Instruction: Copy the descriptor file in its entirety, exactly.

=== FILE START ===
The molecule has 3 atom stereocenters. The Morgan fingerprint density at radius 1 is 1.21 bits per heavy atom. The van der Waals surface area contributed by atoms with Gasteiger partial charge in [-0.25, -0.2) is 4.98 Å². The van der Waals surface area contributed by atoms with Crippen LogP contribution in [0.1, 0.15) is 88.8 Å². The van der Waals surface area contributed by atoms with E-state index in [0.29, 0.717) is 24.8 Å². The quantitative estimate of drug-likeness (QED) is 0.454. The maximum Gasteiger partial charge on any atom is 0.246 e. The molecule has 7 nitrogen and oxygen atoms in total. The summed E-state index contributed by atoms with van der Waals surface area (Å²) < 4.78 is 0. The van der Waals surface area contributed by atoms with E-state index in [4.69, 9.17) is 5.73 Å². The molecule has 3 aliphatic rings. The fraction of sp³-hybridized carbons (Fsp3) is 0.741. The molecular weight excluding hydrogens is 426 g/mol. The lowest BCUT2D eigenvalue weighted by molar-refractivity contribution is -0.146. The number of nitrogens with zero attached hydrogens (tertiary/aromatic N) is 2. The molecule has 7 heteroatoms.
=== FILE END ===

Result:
The molecule has 3 atom stereocenters. The Morgan fingerprint density at radius 1 is 1.21 bits per heavy atom. The van der Waals surface area contributed by atoms with Gasteiger partial charge in [-0.25, -0.2) is 4.98 Å². The van der Waals surface area contributed by atoms with Crippen LogP contribution in [0.1, 0.15) is 88.8 Å². The van der Waals surface area contributed by atoms with E-state index in [0.29, 0.717) is 24.8 Å². The quantitative estimate of drug-likeness (QED) is 0.454. The maximum Gasteiger partial charge on any atom is 0.246 e. The molecule has 7 nitrogen and oxygen atoms in total. The summed E-state index contributed by atoms with van der Waals surface area (Å²) < 4.78 is 0. The van der Waals surface area contributed by atoms with E-state index in [4.69, 9.17) is 5.73 Å². The molecule has 3 aliphatic rings. The fraction of sp³-hybridized carbons (Fsp3) is 0.741. The molecular weight excluding hydrogens is 426 g/mol. The lowest BCUT2D eigenvalue weighted by molar-refractivity contribution is -0.146. The number of nitrogens with zero attached hydrogens (tertiary/aromatic N) is 2. The molecule has 7 heteroatoms.